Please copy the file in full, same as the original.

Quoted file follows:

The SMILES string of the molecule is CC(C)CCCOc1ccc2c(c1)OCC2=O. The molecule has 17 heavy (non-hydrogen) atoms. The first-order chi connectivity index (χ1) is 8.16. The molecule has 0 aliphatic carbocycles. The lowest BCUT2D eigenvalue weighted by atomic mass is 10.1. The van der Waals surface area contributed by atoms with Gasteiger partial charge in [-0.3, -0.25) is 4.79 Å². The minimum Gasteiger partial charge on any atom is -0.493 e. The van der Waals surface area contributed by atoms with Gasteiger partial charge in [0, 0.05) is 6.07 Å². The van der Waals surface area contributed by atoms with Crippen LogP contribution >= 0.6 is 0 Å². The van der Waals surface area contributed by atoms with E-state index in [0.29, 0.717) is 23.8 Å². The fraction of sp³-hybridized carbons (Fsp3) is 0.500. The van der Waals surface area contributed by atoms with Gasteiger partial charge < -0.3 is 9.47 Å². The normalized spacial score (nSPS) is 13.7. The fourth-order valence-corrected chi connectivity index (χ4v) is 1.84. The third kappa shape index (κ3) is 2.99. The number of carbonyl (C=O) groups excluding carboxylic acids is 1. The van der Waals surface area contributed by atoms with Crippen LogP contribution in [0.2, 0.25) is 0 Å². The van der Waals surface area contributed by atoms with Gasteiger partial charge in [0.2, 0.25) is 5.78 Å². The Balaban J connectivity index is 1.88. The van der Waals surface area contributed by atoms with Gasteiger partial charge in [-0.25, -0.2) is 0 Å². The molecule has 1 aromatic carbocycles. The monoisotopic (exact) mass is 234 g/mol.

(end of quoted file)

The SMILES string of the molecule is CC(C)CCCOc1ccc2c(c1)OCC2=O. The molecule has 17 heavy (non-hydrogen) atoms. The first-order chi connectivity index (χ1) is 8.16. The molecule has 0 aliphatic carbocycles. The lowest BCUT2D eigenvalue weighted by atomic mass is 10.1. The van der Waals surface area contributed by atoms with Gasteiger partial charge in [-0.3, -0.25) is 4.79 Å². The minimum Gasteiger partial charge on any atom is -0.493 e. The van der Waals surface area contributed by atoms with Gasteiger partial charge in [0, 0.05) is 6.07 Å². The van der Waals surface area contributed by atoms with Crippen LogP contribution >= 0.6 is 0 Å². The van der Waals surface area contributed by atoms with E-state index in [0.29, 0.717) is 23.8 Å². The fraction of sp³-hybridized carbons (Fsp3) is 0.500. The van der Waals surface area contributed by atoms with Gasteiger partial charge < -0.3 is 9.47 Å². The normalized spacial score (nSPS) is 13.7. The fourth-order valence-corrected chi connectivity index (χ4v) is 1.84. The third kappa shape index (κ3) is 2.99. The number of carbonyl (C=O) groups excluding carboxylic acids is 1. The van der Waals surface area contributed by atoms with Crippen LogP contribution in [0.2, 0.25) is 0 Å². The van der Waals surface area contributed by atoms with Gasteiger partial charge in [0.2, 0.25) is 5.78 Å². The Balaban J connectivity index is 1.88. The van der Waals surface area contributed by atoms with Gasteiger partial charge in [-0.25, -0.2) is 0 Å². The molecule has 1 aromatic carbocycles. The monoisotopic (exact) mass is 234 g/mol.